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The 2015 General Election: Energy & Business Part III

Disclaimer: The opinions expressed in this series are entirely those of your correspondent.

Employment legislation is already fairly unwieldy, and despite a traditionally pro business administration in charge, (Vince Cable excepted), the level of legislated activity and obligations on employers have grown not so slowly but very surely in recent years.

From April 2015 alone we will see 9 new or amended pieces of employment law, affecting all businesses SMEs and FTSE 100 alike.

These obligations range from Shared Parental Leave, Paternity Leave, and Parental Leave to Statutory Sick Pay and Fit for Work Schemes.

But despite this range of new employer burdens, and their sometime questionable employee benefit, the Labour party are proposing a significant extension to one of these already newly legislated employer obligations.

Ed Miliband, (it always seems to be him doesn’t it), has called for, nay, promised the implementation of a “Father’s month”. And that month doesn’t come cheap.

Miliband is proposing to re-introduce Paternity Leave, even though from April 2015, in the name of increased flexibility, that concept had been planned to have been subsumed into Shared Parental Leave.

The intention was that:

From April 2015 employers would need to be prepared to accept that both parents could share maternity leave once their child was born. Mothers would still have to take the first two weeks of maternity leave. However after that point, the parents could share the remaining leave and pay in whichever way suits them.

Whilst not necessarily welcomed with open arms, most businesses accepted that policy change as a fair and flexible way of extending maternity and paternity leave whilst minimising any additional employer burden.

But Miliband doesn’t see things that way and wants to go further.

As a result Labour have announced a new policy that will see fathers given a month’s paid leave as well as an increase in the minimum level of paternity (shared parental leave) pay on top of their right to shared parental leave.

Under the proposals, all fathers’ paternity entitlement will be doubled to four weeks paid leave, while paternity pay will also be increased to at least £260 a week.

Miliband claimed:

“At the same time as women are under pressure in their careers, more fathers want to play a hands-on role in childcare particularly in those first crucial weeks of a child’s life but are frustrated by out-dated laws and entitlements.

“At the heart of Labour’s plan, is the belief that Britain succeeds when modern working families succeed.” *

* as long as by working and succeeding it doesn’t involve you becoming ‘successful’ as then you are a bad bad person.

Unsurprisingly Miliband’s latest cheap vote crusade was met with dismay by the business lobby.

John Longworth, Director General of the British Chamber of Commerce said:

“Businesses have already had to absorb over half a dozen changes to parental leave in the last decade.

“This constant instability raises costs for business and generates uncertainty when it comes to taking on new staff.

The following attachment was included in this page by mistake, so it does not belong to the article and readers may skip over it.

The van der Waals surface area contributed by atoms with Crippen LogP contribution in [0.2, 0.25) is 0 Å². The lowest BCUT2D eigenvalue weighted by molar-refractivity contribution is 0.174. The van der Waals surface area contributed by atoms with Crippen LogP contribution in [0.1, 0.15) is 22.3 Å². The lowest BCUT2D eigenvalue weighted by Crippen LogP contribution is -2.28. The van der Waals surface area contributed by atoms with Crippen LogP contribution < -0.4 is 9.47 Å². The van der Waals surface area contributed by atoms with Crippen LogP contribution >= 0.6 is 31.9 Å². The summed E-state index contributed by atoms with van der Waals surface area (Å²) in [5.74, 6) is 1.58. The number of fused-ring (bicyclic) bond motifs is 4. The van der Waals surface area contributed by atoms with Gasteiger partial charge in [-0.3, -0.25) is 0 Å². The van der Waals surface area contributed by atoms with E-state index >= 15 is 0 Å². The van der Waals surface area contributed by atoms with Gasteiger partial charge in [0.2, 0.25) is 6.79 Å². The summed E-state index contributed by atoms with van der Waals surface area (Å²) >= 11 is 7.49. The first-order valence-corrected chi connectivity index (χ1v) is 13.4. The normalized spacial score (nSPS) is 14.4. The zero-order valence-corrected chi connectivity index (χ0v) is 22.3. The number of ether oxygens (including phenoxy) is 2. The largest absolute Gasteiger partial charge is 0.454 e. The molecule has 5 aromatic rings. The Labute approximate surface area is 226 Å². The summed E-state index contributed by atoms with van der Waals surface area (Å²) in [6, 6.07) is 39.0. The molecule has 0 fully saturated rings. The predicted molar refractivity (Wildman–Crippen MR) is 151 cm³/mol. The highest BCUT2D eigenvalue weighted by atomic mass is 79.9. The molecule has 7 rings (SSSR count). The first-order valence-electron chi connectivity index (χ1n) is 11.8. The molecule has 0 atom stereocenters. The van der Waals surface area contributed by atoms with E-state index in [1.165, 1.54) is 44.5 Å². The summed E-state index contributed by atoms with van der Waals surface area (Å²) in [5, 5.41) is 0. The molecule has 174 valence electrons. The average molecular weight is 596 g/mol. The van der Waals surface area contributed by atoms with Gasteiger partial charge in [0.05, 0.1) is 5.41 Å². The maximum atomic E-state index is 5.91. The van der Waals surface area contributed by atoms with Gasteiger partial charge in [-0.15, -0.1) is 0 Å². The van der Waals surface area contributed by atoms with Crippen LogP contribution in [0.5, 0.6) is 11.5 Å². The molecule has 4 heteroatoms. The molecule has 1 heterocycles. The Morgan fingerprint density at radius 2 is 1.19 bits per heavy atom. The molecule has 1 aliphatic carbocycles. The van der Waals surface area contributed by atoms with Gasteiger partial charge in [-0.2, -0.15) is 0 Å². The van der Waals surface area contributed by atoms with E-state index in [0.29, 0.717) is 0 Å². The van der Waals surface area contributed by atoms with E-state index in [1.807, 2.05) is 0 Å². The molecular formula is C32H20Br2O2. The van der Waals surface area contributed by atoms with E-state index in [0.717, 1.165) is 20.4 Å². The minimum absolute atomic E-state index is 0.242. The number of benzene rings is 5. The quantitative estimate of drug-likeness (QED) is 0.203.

“It also raises the spectre of a dad being off for a month, returning to work for a couple of weeks, and then asking for shared parental leave as soon as he is eligible — which could be hugely disruptive to small and mid-sized firms whose success depends on the talents and contributions of each employee.”

At a time of urgent deficit cutting the policy is estimated to be likely to cost Labour an additional £150m per year to fund, crucially however this does not take account of the efficiency, productivity and continuity losses wrought upon SMEs.

Longworth echoed this saying:

“Expansions of parental leave may win votes, but come at a real cost to business. For that reason, they must be assessed as part of the wider costs to business by any future government — not simply added to an already high cost base.”

It is curious that Miliband’s policy focus again is on the SME and not big business.

Having announced his plans for a “statutory right” for employees to be given first option to buy their SME businesses from their bosses at a time of their choosing, it is difficult to see just what small business has done to offend the Labour party.

That businesses don’t vote is true, but of course small businesses aren’t faceless, number led organisations, they are by and large driven by the tenacity, will and passion of individuals, those same individuals who can and DO vote. Miliband would surely be well advised to remember this.

Undoubtedly the flexibility of shared parental leave is a boon to new parents, but crucially whilst that increases disruption it does not in itself raise costs to SMEs over and above what was already there. Miliband’s policy however is different, not only will paternity leave be re-introduced for a longer period and on full pay. The very cost of the shared parental leave will also be significantly increased.

Quite how small business are supposed to manage around these operational challenges and cash flow and profit draining policies is another matter entirely.

A cynic would suggest this is a sure fire route to full employment. Employing four people for each job, should, with a bit of luck and family planning, ensure businesses can continue to operate, that is until the money runs out, the business closes and four people for every role are forced onto state benefits.

At least that will be one less SME fat cat however. Ed will be pleased.


MP 12/2/15